Court Supports Member-Requisitioned Meeting

In Saskatchewan WTF Taekwondo Assn. Inc. v. Taekwondo Canada (released May 2015), Justice Dunphy gave judicial support to a member-requisitioned meeting and knocked-down various obstacles that the incumbent board of directors tried to put in the way of holding the requisitioned meeting.  The judgment strongly endorses democratic values in the governance of corporations formed under the Canada Not-for-profit Corporations Act (Act).

1. Facts

Taekwondo Canada is a federal not-for-profit corporation that is the national association of the sport of Taekwondo.  Its members consist of various provincial associations.

There was a history of litigation involving the corporation, expulsion of members and denial of voting rights.  Justice Dunphy found that the root of the differences were sincerely held differences of philosophy and style between the incumbent directors and some or all of the applicant provincial bodies.

In February 2015, three of the applicants (the provincial Taekwondo associations of Qu├ębec, Manitoba and PEI) requisitioned a meeting of members for the purpose or reinstating four suspended provincial associations as members and the removal of six members of the board of directors.

The board erected a series of obstacles in order to block the requested meeting:

  • First, the board characterized the primary purpose of the motions as the enforcement of a personal claim or redress of a personal grievance against the corporation and certain of its directors.  On that basis, the directors would be entitled under the Act to refuse to a call the meeting.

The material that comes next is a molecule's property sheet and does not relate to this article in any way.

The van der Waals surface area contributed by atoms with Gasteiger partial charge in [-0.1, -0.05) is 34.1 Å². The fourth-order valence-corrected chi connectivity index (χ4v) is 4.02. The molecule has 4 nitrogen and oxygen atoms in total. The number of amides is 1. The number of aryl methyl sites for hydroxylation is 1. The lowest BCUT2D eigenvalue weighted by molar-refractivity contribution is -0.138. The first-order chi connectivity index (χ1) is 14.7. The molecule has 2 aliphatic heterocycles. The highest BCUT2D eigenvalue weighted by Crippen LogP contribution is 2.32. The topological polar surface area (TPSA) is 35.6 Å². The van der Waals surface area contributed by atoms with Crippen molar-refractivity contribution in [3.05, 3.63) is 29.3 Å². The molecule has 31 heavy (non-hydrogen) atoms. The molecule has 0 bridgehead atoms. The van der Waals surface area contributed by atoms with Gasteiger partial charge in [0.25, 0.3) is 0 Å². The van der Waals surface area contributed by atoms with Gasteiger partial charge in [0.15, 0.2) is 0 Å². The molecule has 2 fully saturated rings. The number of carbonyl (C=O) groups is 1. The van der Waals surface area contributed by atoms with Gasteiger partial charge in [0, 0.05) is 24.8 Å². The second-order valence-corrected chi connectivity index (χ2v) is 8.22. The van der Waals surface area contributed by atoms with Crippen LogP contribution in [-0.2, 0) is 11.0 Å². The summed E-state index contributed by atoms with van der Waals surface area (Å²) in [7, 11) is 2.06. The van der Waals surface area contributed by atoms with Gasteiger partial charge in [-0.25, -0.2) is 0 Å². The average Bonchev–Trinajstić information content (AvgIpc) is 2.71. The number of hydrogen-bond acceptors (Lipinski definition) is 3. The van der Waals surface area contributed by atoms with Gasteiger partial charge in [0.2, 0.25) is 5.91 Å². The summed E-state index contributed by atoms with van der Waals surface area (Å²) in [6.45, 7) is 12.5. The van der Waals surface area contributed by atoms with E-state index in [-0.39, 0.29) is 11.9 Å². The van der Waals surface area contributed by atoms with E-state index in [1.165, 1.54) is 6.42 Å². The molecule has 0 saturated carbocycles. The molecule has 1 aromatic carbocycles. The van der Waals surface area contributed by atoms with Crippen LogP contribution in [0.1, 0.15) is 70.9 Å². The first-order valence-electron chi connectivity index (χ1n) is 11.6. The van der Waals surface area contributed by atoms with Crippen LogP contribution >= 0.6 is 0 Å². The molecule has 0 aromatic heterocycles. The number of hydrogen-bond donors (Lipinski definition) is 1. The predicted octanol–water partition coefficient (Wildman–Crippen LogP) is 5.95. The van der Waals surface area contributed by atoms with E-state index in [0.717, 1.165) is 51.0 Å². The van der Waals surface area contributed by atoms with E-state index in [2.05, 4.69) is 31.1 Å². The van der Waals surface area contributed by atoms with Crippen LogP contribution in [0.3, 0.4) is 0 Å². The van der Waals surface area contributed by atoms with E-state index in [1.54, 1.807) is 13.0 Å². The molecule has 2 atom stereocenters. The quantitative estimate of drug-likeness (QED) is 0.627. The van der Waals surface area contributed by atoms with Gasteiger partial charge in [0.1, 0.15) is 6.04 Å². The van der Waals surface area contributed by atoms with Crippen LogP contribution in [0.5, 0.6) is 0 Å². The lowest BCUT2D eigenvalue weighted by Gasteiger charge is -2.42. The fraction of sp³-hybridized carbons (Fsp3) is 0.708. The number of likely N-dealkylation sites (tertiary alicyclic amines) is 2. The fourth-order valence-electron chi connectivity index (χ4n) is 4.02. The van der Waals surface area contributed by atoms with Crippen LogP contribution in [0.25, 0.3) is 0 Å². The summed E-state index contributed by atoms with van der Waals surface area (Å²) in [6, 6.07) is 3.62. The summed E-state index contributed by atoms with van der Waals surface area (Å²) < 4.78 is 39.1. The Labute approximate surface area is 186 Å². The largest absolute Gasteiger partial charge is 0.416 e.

• Second, in response to requisitionists attempt to call the meeting themselves (which they have he right to do if the board does not call the meeting within 21 days of receiving the requisition), the board refused to supply a list of members so that the requisitionists could send proper notices of the meeting to each member.
  • Third, the directors caused the corporation to apply to the Director (federal regulator under the Act) for an exemption from the requirement under the Act to provide a list of members, claiming that production of the list would be detrimental to the corporation or any member.

The result was to frustrate the all efforts of the requisitions to appeal to the membership at large.

2. Ruling

In a strong decision, Justice Dunphy held that this is an appropriate case to vindicate the substantive right of the members to have a meeting.  Only the members can determine whose path is the right one for the national association.  The right to requisition a meeting is a substantive right, that it was not to be lightly interfered with and that the board cannot substitute it with an entirely different right (namely, the right to attend an annual meeting six or seven months later as and when called or the right to make member proposals at an annual meeting when called).